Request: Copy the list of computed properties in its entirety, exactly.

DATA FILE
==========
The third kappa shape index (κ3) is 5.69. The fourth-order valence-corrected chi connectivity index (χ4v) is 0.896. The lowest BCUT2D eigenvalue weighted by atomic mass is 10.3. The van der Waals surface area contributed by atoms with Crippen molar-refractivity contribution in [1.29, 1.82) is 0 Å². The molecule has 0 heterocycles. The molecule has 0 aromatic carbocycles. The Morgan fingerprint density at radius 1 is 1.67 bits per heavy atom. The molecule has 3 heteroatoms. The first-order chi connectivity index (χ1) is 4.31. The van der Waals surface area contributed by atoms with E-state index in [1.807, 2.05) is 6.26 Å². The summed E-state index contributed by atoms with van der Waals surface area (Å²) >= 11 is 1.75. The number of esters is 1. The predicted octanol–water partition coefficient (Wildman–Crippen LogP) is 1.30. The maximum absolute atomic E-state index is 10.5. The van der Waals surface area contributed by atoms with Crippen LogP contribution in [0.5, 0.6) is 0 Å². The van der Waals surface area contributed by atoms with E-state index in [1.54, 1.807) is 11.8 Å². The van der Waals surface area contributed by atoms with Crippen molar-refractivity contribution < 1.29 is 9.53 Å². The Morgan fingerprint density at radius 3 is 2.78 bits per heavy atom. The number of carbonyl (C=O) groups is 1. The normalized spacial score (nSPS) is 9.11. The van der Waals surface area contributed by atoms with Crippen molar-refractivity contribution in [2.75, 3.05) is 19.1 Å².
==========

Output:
The third kappa shape index (κ3) is 5.69. The fourth-order valence-corrected chi connectivity index (χ4v) is 0.896. The lowest BCUT2D eigenvalue weighted by atomic mass is 10.3. The van der Waals surface area contributed by atoms with Crippen molar-refractivity contribution in [1.29, 1.82) is 0 Å². The molecule has 0 heterocycles. The molecule has 0 aromatic carbocycles. The Morgan fingerprint density at radius 1 is 1.67 bits per heavy atom. The molecule has 3 heteroatoms. The first-order chi connectivity index (χ1) is 4.31. The van der Waals surface area contributed by atoms with E-state index in [1.807, 2.05) is 6.26 Å². The summed E-state index contributed by atoms with van der Waals surface area (Å²) >= 11 is 1.75. The number of esters is 1. The predicted octanol–water partition coefficient (Wildman–Crippen LogP) is 1.30. The maximum absolute atomic E-state index is 10.5. The van der Waals surface area contributed by atoms with Crippen LogP contribution in [0.5, 0.6) is 0 Å². The van der Waals surface area contributed by atoms with E-state index in [1.54, 1.807) is 11.8 Å². The van der Waals surface area contributed by atoms with Crippen molar-refractivity contribution < 1.29 is 9.53 Å². The Morgan fingerprint density at radius 3 is 2.78 bits per heavy atom. The number of carbonyl (C=O) groups is 1. The normalized spacial score (nSPS) is 9.11. The van der Waals surface area contributed by atoms with Crippen molar-refractivity contribution in [2.75, 3.05) is 19.1 Å².